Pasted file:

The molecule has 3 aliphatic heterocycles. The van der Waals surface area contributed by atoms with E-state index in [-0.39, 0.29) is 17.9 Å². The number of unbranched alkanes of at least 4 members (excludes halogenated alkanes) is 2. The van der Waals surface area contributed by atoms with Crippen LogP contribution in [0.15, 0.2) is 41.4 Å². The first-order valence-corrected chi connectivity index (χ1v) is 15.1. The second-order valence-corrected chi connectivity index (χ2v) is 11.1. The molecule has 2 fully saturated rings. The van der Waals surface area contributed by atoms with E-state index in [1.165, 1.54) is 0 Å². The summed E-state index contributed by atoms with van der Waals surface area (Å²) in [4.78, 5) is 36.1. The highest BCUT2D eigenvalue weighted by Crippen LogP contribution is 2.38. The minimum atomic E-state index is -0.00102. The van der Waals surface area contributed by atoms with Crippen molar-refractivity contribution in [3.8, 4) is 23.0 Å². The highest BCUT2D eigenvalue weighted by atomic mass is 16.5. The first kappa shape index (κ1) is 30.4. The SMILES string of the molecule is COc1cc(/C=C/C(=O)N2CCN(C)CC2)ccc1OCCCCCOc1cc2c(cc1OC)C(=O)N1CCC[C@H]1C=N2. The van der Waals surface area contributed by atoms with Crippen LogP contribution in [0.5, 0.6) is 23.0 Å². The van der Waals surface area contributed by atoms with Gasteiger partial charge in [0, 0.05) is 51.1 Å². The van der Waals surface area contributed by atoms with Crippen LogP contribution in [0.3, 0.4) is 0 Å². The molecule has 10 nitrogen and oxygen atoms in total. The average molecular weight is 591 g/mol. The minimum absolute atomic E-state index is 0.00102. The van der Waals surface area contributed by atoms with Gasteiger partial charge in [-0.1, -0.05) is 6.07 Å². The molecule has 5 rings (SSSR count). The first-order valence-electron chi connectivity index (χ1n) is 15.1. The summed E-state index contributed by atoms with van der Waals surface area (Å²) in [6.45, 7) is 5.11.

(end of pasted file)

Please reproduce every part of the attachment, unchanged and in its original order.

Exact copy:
The molecule has 3 aliphatic heterocycles. The van der Waals surface area contributed by atoms with E-state index in [-0.39, 0.29) is 17.9 Å². The number of unbranched alkanes of at least 4 members (excludes halogenated alkanes) is 2. The van der Waals surface area contributed by atoms with Crippen LogP contribution in [0.15, 0.2) is 41.4 Å². The first-order valence-corrected chi connectivity index (χ1v) is 15.1. The second-order valence-corrected chi connectivity index (χ2v) is 11.1. The molecule has 2 fully saturated rings. The van der Waals surface area contributed by atoms with E-state index in [1.165, 1.54) is 0 Å². The summed E-state index contributed by atoms with van der Waals surface area (Å²) in [4.78, 5) is 36.1. The highest BCUT2D eigenvalue weighted by Crippen LogP contribution is 2.38. The minimum atomic E-state index is -0.00102. The van der Waals surface area contributed by atoms with Crippen molar-refractivity contribution in [3.8, 4) is 23.0 Å². The highest BCUT2D eigenvalue weighted by atomic mass is 16.5. The first kappa shape index (κ1) is 30.4. The SMILES string of the molecule is COc1cc(/C=C/C(=O)N2CCN(C)CC2)ccc1OCCCCCOc1cc2c(cc1OC)C(=O)N1CCC[C@H]1C=N2. The van der Waals surface area contributed by atoms with Crippen LogP contribution in [0.5, 0.6) is 23.0 Å². The van der Waals surface area contributed by atoms with Gasteiger partial charge in [0, 0.05) is 51.1 Å². The van der Waals surface area contributed by atoms with Crippen LogP contribution in [0.3, 0.4) is 0 Å². The molecule has 10 nitrogen and oxygen atoms in total. The average molecular weight is 591 g/mol. The minimum absolute atomic E-state index is 0.00102. The van der Waals surface area contributed by atoms with Gasteiger partial charge in [-0.1, -0.05) is 6.07 Å². The molecule has 5 rings (SSSR count). The first-order valence-electron chi connectivity index (χ1n) is 15.1. The summed E-state index contributed by atoms with van der Waals surface area (Å²) in [6.45, 7) is 5.11.